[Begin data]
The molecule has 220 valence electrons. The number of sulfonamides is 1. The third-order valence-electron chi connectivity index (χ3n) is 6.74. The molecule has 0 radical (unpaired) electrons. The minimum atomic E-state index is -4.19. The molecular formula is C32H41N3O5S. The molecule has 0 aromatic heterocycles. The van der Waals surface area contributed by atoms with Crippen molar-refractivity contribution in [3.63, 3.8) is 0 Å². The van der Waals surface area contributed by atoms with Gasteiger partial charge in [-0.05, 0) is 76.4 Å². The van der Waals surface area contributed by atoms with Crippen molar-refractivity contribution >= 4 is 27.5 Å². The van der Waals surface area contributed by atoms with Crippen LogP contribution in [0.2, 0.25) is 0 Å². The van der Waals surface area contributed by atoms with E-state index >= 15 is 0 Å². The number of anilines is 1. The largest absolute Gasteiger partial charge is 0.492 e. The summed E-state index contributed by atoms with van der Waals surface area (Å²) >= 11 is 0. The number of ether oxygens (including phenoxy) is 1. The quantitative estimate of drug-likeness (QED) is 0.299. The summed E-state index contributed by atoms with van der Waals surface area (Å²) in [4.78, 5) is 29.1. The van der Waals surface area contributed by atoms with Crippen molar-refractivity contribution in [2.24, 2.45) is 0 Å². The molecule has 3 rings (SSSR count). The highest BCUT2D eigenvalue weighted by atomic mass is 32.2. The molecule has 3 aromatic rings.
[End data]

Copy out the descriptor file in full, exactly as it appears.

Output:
The molecule has 220 valence electrons. The number of sulfonamides is 1. The third-order valence-electron chi connectivity index (χ3n) is 6.74. The molecule has 0 radical (unpaired) electrons. The minimum atomic E-state index is -4.19. The molecular formula is C32H41N3O5S. The molecule has 0 aromatic heterocycles. The van der Waals surface area contributed by atoms with Crippen molar-refractivity contribution in [3.63, 3.8) is 0 Å². The van der Waals surface area contributed by atoms with Gasteiger partial charge in [-0.05, 0) is 76.4 Å². The van der Waals surface area contributed by atoms with Crippen molar-refractivity contribution >= 4 is 27.5 Å². The van der Waals surface area contributed by atoms with Crippen LogP contribution in [0.2, 0.25) is 0 Å². The van der Waals surface area contributed by atoms with E-state index >= 15 is 0 Å². The number of anilines is 1. The largest absolute Gasteiger partial charge is 0.492 e. The summed E-state index contributed by atoms with van der Waals surface area (Å²) >= 11 is 0. The number of ether oxygens (including phenoxy) is 1. The quantitative estimate of drug-likeness (QED) is 0.299. The summed E-state index contributed by atoms with van der Waals surface area (Å²) in [4.78, 5) is 29.1. The van der Waals surface area contributed by atoms with Crippen molar-refractivity contribution in [2.24, 2.45) is 0 Å². The molecule has 3 rings (SSSR count). The highest BCUT2D eigenvalue weighted by atomic mass is 32.2. The molecule has 3 aromatic rings.